Coconut is used extensively in Kokani Muslim cuisine and is also a key ingredient of some traditional chutneys. A very special cooked chutney recipe with scraped coconut is Shijleli Naralaachi Chutney that is enjoyed as a dish with fresh rice flour bhakris.
So, as a round up to #ChutneyDay on Sept 24 here is my recipe for this chutney.
In Kokani Muslim cuisine the use of dry red chillies for chutneys and masala is a common practice. The chutney made with these chillies called LAAL MIRCHYACHI CHUTNEY is often an accompaniment with a rice delicacy of the cuisine called 'gudh pulao'.
So, as round up to #ChutneyDay on Sept 24 here is my second recipe.
Its #ChutneyDay on September 24, so as my round up to it I am sharing some traditional Kokani Muslim chutney recipes. Kokani Muslims are an ethnic clan that inhabit the Konkan stretches of Maharashtra state in India. As a result of proximity to the sea, coconuts are in abundance in the region and hence utilized to a great extent by the community in their cooking.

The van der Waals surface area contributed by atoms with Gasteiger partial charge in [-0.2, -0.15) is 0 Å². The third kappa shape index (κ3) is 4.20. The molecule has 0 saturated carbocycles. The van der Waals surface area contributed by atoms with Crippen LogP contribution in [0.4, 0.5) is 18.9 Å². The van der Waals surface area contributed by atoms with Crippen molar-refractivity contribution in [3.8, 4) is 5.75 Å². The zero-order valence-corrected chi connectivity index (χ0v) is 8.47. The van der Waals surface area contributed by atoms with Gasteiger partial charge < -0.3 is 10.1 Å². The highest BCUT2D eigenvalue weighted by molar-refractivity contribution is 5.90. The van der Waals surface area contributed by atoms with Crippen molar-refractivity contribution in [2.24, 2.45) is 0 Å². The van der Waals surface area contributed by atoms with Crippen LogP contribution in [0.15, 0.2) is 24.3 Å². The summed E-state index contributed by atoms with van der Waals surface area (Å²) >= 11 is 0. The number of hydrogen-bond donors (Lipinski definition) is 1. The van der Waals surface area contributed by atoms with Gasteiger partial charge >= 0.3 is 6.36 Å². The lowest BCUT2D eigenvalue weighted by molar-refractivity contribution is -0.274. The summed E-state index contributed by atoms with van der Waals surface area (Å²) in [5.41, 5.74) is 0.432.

Today I am sharing the recipe of BHUJLELYA SUKHYA KHOBRYACHI CHUTNEY or a flavourful, roasted, dried coconut chutney that is relished with dal rice (varan bhaat) or rice chapatis (taandulchi bhaakri). Traditionally chutneys, even masalas were made on the grinding stone or ‘paata-varvatta’ (the term for the pair of grinding stones in our Kokani dialect). So, I have used a grinding stone and not a machine blender to make the chutney. Hence I could achieve a beautiful texture and lots of flavour.
Here is how the recipe goes.
- Regional Indian Food & Travel enthusiast